Barta wrote that the “odors from the operation on the days in question were not persistent and objectionable odors of moderate to strong intensity (level 3 and 4),” which, he noted, is criteria for a violation.
Barta said that following the complaints, an environmental and operations manager conducted four investigations to see if odors were traveling to the nearby neighborhood and found a “light odor.”
US Ecology officials also reported asking a resident nearby if they smelled odors to which they said there was a “sewer light” smell from nearby standing water, which the manager verified. But
it was determined that the odor was not strong enough to “warrant complaints,” the letter reads. The odors were also not picked up by a scentometer, a device that measures the strength of odors, the company noted.
Jill Greenberg, a spokesperson for EGLE, said that the department is reviewing the violation and “will continue to respond to and evaluate odor complaints.”
On a visit this summer, Wilczynski said US Ecology smelled like an “organic chemistry lab.”
Wilczynski said there could be pollution at low enough concentrations that it wouldn’t smell, but it still could still be entering homes.
“There is an issue that needs to be addressed to that neighborhood,” he said.
In its response letter, US Ecology asked the state to relay complaints more quickly to company officials so they can investigate the cause of the odor. The company also is urging EGLE to start using a scentometer to measure odors as a more objective method, and asked for specific addresses of the complaints.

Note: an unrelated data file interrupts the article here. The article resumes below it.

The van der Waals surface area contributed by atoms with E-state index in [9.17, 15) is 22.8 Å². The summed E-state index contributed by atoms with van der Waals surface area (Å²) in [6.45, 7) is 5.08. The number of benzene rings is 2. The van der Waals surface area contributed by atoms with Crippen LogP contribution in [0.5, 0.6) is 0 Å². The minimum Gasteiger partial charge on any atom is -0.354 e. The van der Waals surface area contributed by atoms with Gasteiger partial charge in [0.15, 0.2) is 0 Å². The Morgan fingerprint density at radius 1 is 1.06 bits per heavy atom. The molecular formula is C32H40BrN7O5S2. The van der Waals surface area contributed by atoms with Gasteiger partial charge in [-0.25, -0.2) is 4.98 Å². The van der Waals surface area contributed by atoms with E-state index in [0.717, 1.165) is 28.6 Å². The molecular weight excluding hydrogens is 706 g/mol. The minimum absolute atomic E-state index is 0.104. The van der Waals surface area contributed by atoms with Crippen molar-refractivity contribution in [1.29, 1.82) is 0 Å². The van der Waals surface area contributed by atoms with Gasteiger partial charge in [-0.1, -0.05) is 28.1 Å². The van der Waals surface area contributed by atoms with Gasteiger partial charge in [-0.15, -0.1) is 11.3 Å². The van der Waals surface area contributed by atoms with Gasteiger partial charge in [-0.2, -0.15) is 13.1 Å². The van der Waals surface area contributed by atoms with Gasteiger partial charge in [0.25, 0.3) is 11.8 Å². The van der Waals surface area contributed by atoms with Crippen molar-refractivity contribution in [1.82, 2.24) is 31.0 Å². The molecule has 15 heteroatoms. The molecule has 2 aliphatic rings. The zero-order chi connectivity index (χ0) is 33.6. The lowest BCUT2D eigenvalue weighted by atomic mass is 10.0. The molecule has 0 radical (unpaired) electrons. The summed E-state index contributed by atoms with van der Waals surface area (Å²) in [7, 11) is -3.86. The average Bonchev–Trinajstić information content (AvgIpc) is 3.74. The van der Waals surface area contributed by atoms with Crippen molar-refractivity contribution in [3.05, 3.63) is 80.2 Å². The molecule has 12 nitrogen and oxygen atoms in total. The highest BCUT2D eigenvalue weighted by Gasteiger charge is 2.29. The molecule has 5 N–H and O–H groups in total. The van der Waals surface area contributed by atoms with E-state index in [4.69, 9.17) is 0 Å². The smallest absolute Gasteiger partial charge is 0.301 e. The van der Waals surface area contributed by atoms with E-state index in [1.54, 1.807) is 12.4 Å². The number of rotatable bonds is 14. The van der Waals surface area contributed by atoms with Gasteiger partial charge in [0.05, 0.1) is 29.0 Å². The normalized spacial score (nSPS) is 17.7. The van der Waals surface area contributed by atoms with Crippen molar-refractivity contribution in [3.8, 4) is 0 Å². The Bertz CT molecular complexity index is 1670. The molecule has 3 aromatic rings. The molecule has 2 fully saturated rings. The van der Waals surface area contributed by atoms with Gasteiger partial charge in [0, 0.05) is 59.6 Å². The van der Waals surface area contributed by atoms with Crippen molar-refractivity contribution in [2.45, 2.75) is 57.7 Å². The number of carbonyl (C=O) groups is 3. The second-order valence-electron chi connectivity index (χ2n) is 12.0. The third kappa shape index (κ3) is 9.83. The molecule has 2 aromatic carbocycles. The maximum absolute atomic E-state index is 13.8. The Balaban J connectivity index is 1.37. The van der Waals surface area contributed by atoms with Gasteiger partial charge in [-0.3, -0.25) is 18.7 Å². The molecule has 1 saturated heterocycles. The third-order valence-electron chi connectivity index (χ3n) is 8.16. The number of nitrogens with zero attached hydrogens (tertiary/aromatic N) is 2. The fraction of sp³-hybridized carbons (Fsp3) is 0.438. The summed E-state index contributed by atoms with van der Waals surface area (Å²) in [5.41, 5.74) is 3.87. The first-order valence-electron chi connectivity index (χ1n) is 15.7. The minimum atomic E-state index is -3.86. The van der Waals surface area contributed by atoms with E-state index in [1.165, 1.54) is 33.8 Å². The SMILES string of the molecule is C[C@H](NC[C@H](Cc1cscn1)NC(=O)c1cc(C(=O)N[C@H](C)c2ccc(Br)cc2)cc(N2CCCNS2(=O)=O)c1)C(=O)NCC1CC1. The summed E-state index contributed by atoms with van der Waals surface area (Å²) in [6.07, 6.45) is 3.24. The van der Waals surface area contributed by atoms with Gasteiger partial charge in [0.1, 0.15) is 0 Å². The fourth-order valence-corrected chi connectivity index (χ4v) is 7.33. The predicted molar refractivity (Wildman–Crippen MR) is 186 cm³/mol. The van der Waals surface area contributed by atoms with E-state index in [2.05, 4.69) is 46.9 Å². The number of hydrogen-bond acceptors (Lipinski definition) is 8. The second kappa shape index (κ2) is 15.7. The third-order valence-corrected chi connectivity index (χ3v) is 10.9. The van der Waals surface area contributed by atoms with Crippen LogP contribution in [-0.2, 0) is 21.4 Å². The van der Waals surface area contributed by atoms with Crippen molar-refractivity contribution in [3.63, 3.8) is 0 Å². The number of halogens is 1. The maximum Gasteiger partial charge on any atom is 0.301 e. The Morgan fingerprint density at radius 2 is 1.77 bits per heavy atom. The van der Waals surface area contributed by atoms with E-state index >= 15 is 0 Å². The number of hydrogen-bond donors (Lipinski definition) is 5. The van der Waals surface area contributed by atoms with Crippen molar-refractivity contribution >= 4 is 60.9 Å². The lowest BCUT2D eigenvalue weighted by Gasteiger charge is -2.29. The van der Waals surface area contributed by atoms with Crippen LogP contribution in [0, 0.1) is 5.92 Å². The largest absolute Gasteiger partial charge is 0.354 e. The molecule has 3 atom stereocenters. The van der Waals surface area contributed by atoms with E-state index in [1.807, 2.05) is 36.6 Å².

“… there are complaints which are strictly coming in to eradicate the facility from the neighborhood. Having the address allows evaluations to be done to determine what location is arbitrarily calling and what locations are legitimately calling out issues,” Barta wrote.
In 2020, US Ecology entered into an agreement with EGLE to control odors. Sharon Buttry, a facilitator for the Detroit Hamtramck Coalition for Advancing Healthy Environment noted, “we shouldn’t be seeing these violations because the company is under a consent order to fix the problem.”
The latest violation is the second one for US Ecology this year. In April, the company received a violation, also for odors.
This week, the Environmental Protection Agency met with residents as the start to a multi-year campaign to address air quality issues on the city’s east side. As a part of the project, the EPA and EGLE conducted compliance inspections at 18 sites in the area, including US Ecology. After public engagement, the two agencies will work with community stakeholder groups to “implement outreach and air pollution reduction projects.” US Ecology is just one of several facilities in Detroit with a track record of struggling to adhere to environmental laws.
In the meantime, the Detroit Hamtramck Coalition for Advancing Healthy Environment has already established an informal meetup between residents and US Ecology to work on ways the company can “be a better neighbor,” Buttry said.